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Q&A: Phil Cottingham, head of retail at Quintain Estates and Development

With the designer outlet market experiencing a boom as a result of price-conscious consumers looking for the best bargains, the capital’s newest offering the London Designer Outlet (LDO) looks set to be a big draw when it opens in late 2013. Drapers talks to head of retail at Quintain Estates and Development Phil Cottingham about his plans for the scheme.

What will set LDO apart from the competition?

Our destination, adjacent to Wembley Stadium sets us apart and the blend of uses that support it, such as the new four-star Hilton situated next to it, and its proximity to the centre of London. The catchment area is also very rich – both culturally and economically speaking – and very diverse.

We’ve got your typical anchors such as Nike and Gap, which are the staple diet for this type of scheme. You need to satisfy what your customer wants in terms of retailer mix, and from having done global research groups we’re well on our way to achieving that. We won’t be going super luxury, but there will be some aspirational premium brands, which has been informed by the research we’ve done.

Why do you think the outlet market is doing so well, when more traditional shopping destinations such as high streets are faltering in certain locations?

The economy has helped in that consumers have picked up on the fact that they can still buy the brands they want to buy, but with a discount. You’ve got a similar phenomenon with TK Maxx. However, I think what outlet offers over that type of operation, and particularly if you’re looking at an LDO or similar, is the mix of leisure and retail. Although we’re in difficult economic times, most people aren’t prepared to give up their perceived standard of living, so they are heading to outlet centres.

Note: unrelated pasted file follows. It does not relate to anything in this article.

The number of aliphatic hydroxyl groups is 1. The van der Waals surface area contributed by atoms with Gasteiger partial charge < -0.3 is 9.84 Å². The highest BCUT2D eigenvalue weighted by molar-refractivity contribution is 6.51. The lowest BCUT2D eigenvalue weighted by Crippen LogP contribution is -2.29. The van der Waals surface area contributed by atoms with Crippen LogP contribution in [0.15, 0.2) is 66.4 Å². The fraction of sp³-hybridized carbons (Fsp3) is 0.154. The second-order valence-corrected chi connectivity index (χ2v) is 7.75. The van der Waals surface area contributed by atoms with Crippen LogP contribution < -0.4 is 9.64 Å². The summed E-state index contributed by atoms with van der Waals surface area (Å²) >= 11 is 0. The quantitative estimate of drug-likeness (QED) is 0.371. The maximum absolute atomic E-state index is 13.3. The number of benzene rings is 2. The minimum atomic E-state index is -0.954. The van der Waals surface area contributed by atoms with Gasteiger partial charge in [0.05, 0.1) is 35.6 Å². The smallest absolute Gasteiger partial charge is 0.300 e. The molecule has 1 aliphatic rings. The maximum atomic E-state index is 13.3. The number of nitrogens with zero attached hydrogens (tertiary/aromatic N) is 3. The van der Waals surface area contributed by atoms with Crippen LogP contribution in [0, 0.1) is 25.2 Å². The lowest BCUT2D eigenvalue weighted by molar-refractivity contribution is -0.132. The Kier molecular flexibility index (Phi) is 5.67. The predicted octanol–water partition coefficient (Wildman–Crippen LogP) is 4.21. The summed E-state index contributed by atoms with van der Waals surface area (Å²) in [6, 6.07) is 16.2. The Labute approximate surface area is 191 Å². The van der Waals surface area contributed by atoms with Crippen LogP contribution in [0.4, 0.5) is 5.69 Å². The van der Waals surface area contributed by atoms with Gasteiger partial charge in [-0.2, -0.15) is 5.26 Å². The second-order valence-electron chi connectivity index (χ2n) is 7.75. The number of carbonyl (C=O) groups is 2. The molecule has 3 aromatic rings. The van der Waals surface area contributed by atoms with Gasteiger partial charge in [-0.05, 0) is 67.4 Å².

How can you ensure that outlet centres still provide a ‘special’ shopping experience?

Consumers are becoming more sophisticated and the more advanced outlets need to focus on customer service, and provide a nice environment that is safe, clean, secure and in terms of finishes and so on. A lot of that comes from providing a good range of bars, restaurants, coffee shops, but also via facilities, such as a concierge bag-drop service. We’re certainly going to be looking at that, as well as a loyalty card, and are talking to delivery companies about providing a delivery service within a certain radius. 

Why is the outlet market becoming more attractive to luxury retailers?

I think there is this realisation that as a retail channel, outlet is one of the few that is growing. There are around 200 outlet centres operating in Europe and a further 50 being developed around the world, so it is a growth market.

The high street appears set for something of a sea-change as 50% of high street and shopping centre leases are set to expire by 2015 as historical leases expire. What impact will this have on the retail landscape?

There will be lots of negotiations to be done and lots of opportunities for people then. For those retailers wanting to do something different with their property portfolio they will use it as an opportunity to exit underperforming stores. However, in my experience normally someone else will be ready to take on the unit with a new concept, and a lot of those will be renewed anyway. The caveat to all that is making sure there is a strong partnership between the occupier and the owner and making sure that they are aligned in terms of their objective.

The facts:

  • 350,000 sq ft development
  • 85 retail units and 15 restaurant units
  • Local catchment – 782,000 within a 20min travel time
  • Primary catchment – 10.4m within 60min travel time
  • Closet outlet for 5.8m people
  • ABC1 62.5%
  • 40% of space is now let
  • For more on the fashion retail property market read Drapers Property Special in our September 7 issue

London Designer Outlet

London Designer Outlet

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